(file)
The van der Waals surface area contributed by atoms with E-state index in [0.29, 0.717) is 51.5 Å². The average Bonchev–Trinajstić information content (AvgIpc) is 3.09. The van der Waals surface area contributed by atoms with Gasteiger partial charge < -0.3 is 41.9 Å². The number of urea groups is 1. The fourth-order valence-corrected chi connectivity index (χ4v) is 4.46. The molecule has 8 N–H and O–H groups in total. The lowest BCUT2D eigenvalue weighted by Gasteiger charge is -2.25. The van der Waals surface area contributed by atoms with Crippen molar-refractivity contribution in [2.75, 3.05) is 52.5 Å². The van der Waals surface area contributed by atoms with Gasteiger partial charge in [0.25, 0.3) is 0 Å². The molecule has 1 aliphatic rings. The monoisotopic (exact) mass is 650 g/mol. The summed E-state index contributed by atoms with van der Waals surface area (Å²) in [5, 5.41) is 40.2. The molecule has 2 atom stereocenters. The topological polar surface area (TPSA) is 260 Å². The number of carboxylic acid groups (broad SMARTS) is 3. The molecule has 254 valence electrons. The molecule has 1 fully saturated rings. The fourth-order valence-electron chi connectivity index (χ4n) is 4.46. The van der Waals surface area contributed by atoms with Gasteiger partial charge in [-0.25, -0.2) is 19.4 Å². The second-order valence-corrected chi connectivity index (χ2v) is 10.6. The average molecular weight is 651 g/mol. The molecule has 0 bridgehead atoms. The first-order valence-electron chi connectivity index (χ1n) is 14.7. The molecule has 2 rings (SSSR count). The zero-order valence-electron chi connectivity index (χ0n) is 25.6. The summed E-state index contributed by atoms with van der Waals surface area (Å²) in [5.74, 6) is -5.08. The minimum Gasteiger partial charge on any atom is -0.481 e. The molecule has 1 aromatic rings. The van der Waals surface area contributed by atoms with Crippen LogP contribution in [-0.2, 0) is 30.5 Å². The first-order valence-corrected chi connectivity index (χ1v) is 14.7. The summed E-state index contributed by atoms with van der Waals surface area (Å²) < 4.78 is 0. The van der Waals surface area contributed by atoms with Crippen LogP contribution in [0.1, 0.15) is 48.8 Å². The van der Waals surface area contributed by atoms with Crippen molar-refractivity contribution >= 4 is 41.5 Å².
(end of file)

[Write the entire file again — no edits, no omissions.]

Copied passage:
The van der Waals surface area contributed by atoms with E-state index in [0.29, 0.717) is 51.5 Å². The average Bonchev–Trinajstić information content (AvgIpc) is 3.09. The van der Waals surface area contributed by atoms with Gasteiger partial charge < -0.3 is 41.9 Å². The number of urea groups is 1. The fourth-order valence-corrected chi connectivity index (χ4v) is 4.46. The molecule has 8 N–H and O–H groups in total. The lowest BCUT2D eigenvalue weighted by Gasteiger charge is -2.25. The van der Waals surface area contributed by atoms with Crippen molar-refractivity contribution in [2.75, 3.05) is 52.5 Å². The van der Waals surface area contributed by atoms with Gasteiger partial charge in [0.25, 0.3) is 0 Å². The molecule has 1 aliphatic rings. The monoisotopic (exact) mass is 650 g/mol. The summed E-state index contributed by atoms with van der Waals surface area (Å²) in [5, 5.41) is 40.2. The molecule has 2 atom stereocenters. The topological polar surface area (TPSA) is 260 Å². The number of carboxylic acid groups (broad SMARTS) is 3. The molecule has 254 valence electrons. The molecule has 1 fully saturated rings. The fourth-order valence-electron chi connectivity index (χ4n) is 4.46. The van der Waals surface area contributed by atoms with Gasteiger partial charge in [-0.25, -0.2) is 19.4 Å². The second-order valence-corrected chi connectivity index (χ2v) is 10.6. The average molecular weight is 651 g/mol. The molecule has 0 bridgehead atoms. The first-order valence-electron chi connectivity index (χ1n) is 14.7. The molecule has 2 rings (SSSR count). The zero-order valence-electron chi connectivity index (χ0n) is 25.6. The summed E-state index contributed by atoms with van der Waals surface area (Å²) in [5.74, 6) is -5.08. The minimum Gasteiger partial charge on any atom is -0.481 e. The molecule has 1 aromatic rings. The van der Waals surface area contributed by atoms with Crippen LogP contribution in [-0.2, 0) is 30.5 Å². The first-order valence-corrected chi connectivity index (χ1v) is 14.7. The summed E-state index contributed by atoms with van der Waals surface area (Å²) < 4.78 is 0. The van der Waals surface area contributed by atoms with Crippen LogP contribution in [0.1, 0.15) is 48.8 Å². The van der Waals surface area contributed by atoms with Crippen molar-refractivity contribution >= 4 is 41.5 Å².